Ellison to invest in Davis Cup masterplan

American business mogul Larry Ellison has backed the International Tennis Federation’s (ITF) reform plan for the Davis Cup by stating he will become an investor in the project.

Ellison, co-founder, executive chairman and chief technology officer of computer technology group Oracle, has also stated his support for the Indian Wells Tennis Garden facility to become a potential host for the 2021 edition of the new-look national team competition.

Ellison owns the Indian Wells centre, which hosts annual top-tier events on the men’s ATP and women’s WTA tours. Concerning the Davis Cup, he said: “I readily embrace innovative ideas and opportunities which is why I am not only lending my written support, but will also become an investor in this competition.”

The news comes ahead of a key vote on the reform plans. At the weekend, the ITF moved to reject criticism over an apparent lack of transparency over the plans, adding that the new-look national team competition will provide long-term benefits to players, nations and sponsors.

In February, the ITF hailed a major $3bn (€2.56bn) partnership with investment group Kosmos that is set to introduce a new annual season-ending national team tournament and realise long-held plans to transform the Davis Cup.

The 25-year contract with Kosmos, a European-based holding company focused on building a global portfolio of media and sports assets, will seek to revamp the historic competition and generate substantial revenues for global tennis development.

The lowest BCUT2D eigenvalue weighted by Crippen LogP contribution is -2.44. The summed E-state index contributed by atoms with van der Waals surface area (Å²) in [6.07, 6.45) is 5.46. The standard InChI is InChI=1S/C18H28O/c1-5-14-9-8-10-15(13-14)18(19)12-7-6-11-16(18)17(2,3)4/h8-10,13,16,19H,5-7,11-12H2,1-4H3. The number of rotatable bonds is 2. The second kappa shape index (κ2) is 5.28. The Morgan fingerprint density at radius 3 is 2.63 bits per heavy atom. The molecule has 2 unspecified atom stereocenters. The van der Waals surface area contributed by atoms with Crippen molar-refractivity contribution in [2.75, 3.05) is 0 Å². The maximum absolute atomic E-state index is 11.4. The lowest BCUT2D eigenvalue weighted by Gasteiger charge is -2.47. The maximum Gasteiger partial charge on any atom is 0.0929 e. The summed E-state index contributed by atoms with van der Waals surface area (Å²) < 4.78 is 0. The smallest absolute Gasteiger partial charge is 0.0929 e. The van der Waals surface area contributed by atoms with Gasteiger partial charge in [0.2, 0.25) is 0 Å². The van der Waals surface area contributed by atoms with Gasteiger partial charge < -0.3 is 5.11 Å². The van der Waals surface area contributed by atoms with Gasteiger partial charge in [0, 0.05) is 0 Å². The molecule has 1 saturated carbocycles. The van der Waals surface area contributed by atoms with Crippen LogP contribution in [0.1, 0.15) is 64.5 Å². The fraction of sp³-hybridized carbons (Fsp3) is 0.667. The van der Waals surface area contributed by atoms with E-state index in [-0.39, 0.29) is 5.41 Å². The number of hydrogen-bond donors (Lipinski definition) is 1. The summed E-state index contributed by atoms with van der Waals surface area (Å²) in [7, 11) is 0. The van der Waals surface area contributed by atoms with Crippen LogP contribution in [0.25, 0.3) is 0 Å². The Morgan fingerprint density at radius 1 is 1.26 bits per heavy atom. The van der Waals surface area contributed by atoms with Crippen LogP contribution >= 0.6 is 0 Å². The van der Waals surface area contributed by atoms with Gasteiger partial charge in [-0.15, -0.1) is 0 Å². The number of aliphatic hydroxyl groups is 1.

The ITF Board of Directors has unanimously endorsed a proposal to create a major new annual season-ending World Cup of Tennis Finals that will crown the Davis Cup champions. Featuring 18 nations and played over one week in a single location in November, the event will be staged by Kosmos in partnership with the ITF.

The plans are to be submitted to the ITF Annual General Meeting, to be held from August 13-16 in Orlando, Florida, with a two-thirds majority required for final approval. However, Tennis Australia, which is backing a rival competition launched by men’s body the ATP, said in a strongly worded letter that it planned to “vote against the proposed amendments” because the reform process has been “far from transparent”.

Continental body Tennis Europe is also opposing the plans, but the ITF has pointed to strong backing from three of the four organisers of the sport’s grand slam events – the All England Lawn and Tennis Club (AELTC), French Tennis Federation (FFT) and United States Tennis Association (USTA).

Kosmos was founded and is chaired by Gerard Piqué, the Barcelona and Spain football star, and is backed by Hiroshi Mikitani, chairman and chief executive of Japanese e-commerce giant Rakuten.

Commenting on Ellison’s support, Piqué said: “We are very pleased and proud to join forces and have him financially backing our commitment for boosting and reinforcing the Davis Cup by BNP Paribas.

“The agreement reassures the sustainability and ambition of our engagement together with the ITF and I know it will be welcomed as a positive announcement for the global tennis community.”